TEMECULA -- Adversity, for the most part, had not reared its ugly head through the first nine games.
Yes, there was that minor bump in the road in early December, when the Chaparral girls' basketball team overcame a seven-point halftime deficit to defeat well-respected Riverside King by three points.
But last Saturday -- in the finals of the Kiwanis Tournament in San Diego -- was more like a huge pothole.
And the Pumas were playing like they had a flat tire.
"We were trailing (San Diego) Mission Bay by 16 points in the second quarter, and the girls just weren't playing their game," said Chaparral coach Mike Pino, now in his fifth season.
Added Pumas guard Ta'Rea Cunnigan: "If we had been in that same position last year, we would have been in big trouble."
But this year's squad seems to have built-in, road-side assistance to get them out of jams like the one last Saturday.
"This team is more competitive this year," Cunnigan said. "We do not accept defeat."
The Pumas quickly went from flat to flat-out nasty on defense. By halftime, they had cut the deficit to eight points.
"Even if we're down, we still come together, and we don't get mad at each other," said Chaparral junior center Jessica Pino, Mike's daughter.
In the second half, the Pumas really kicked it into another gear.
"We just kept chipping away, a little bit at a time," said junior forward Abigail Johnston.
Said Jessica Pino: "We started breaking their press in the second half, and getting easy baskets."
When the dust had settled, Chaparral had cruised to a 74-64 victory over the Buccaneers for its second tournament championship this season. At 10-0, the Pumas have raced to their best start in school history.
How was this team able to go from chumps to champs in just a couple of quarters? According to Mike Pino, the Pumas' transformation began last August, when he decided to keep the basketballs on the rack.
"We knew we had to come out this year and be a good man-on-man defensive team," Pino said. "That's completely different from where we were last year, when we played mostly zone.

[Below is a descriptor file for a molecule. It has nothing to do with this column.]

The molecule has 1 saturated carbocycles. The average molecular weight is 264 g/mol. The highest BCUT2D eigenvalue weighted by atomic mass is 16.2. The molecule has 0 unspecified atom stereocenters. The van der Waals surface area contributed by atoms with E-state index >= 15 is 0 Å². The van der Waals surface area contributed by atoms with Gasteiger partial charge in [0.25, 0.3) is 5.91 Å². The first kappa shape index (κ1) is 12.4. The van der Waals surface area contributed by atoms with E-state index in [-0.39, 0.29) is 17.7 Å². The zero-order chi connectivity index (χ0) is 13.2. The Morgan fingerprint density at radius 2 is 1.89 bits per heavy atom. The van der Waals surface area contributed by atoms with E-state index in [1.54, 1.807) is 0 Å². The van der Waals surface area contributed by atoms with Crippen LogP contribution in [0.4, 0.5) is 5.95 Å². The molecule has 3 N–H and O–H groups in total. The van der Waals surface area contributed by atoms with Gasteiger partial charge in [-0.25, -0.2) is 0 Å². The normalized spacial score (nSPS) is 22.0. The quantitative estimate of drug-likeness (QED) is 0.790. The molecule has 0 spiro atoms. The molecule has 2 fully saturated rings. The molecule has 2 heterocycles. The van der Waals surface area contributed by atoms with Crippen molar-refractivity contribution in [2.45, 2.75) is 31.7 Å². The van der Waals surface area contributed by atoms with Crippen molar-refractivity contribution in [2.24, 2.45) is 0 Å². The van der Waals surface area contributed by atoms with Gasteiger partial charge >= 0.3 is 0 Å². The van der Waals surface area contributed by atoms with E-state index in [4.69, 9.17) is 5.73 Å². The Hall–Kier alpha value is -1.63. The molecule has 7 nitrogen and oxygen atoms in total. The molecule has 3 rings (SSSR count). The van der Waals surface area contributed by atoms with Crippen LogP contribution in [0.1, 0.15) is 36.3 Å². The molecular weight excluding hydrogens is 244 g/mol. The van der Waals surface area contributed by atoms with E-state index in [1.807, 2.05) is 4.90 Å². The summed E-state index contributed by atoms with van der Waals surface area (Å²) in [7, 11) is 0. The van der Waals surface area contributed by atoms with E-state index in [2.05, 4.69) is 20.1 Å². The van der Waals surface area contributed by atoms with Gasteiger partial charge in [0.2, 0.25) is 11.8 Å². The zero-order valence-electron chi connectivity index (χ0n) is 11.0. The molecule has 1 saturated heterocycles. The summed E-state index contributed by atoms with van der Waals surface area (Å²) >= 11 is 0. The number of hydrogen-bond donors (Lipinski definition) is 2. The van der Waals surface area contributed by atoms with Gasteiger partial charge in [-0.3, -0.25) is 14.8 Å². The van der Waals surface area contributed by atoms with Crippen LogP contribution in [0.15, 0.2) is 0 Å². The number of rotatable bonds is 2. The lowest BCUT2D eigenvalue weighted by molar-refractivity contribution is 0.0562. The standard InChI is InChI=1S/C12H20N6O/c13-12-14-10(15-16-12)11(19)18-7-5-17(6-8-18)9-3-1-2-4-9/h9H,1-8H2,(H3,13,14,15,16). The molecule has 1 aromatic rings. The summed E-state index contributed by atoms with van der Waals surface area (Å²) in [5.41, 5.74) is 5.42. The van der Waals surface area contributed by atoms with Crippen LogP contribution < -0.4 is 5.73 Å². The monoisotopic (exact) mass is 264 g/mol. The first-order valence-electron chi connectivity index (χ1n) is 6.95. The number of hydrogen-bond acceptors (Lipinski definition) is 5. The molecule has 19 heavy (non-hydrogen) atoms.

"We also knew if we were going to play this way, we had to be good in our cardiovascular endurance. In order to get to that point, I had to have a well-conditioned team."
So instead of shooting and dribbling, the Pumas spent much of their summer practice time in a defensive stance, bending their knees and shuffling their feet.
They also did plenty of running. And when they got tired, they ran some more.
"Our conditioning is a lot harder than last year," said Jessica Pino, who is averaging 13 points, 6 rebounds and 3.5 blocks through the Pumas first 10 games. "We are a lot better team than last year because of how we're conditioned on the court.
"Now we can go through four quarters of man defense, and still be able to go hard. Last year, there's no way we could go that hard for that long. That's why we had to play a zone defense last year."
Chaparral hardly played like a clunker last season, finishing in second place with a 7-3 Southwestern League record, before being eliminated in the second round of the CIF Southern Section Division I-A playoffs.
But Pino wanted to introduce a faster, sleeker model this year.
"We knew that we could apply a lot of pressure if we played good man defense," Pino said.
He wanted more discipline on offense as well.
"We knew from day one that we had to teach them structured, team basketball," Pino said. "Because if you have talent on a team, and you can get them to play structured basketball, that's difficult to defend."
So far, so good. The Pumas' season averages of 61 points per game, 12 steals and more than 12 assists are all up from last year.
Cunnigan, who has committed to San Jose State, has thrived since moving from point guard to shooting guard, averaging 18 points, 5 rebounds and nearly 5 steals per game.
"Our mentality this year when we step on the court is that we can win every game, rather than oh, maybe we have a chance to win this game," Cunnigan said.
Point guard Briana Larkins, a senior transfer from Vista Murrieta, has added a fresh coat of paint, averaging 11.7 points, 3 assists, 4 rebounds and nearly 3 steals per game.
The Pumas hope to keep the pedal to the metal in January, as they attempt to win their first-ever league title.
They hope their recent comeback win will provide fuel for many more wins down the road.
"That game really set the bar for us," Cunnigan said. "It showed us what we're capable of."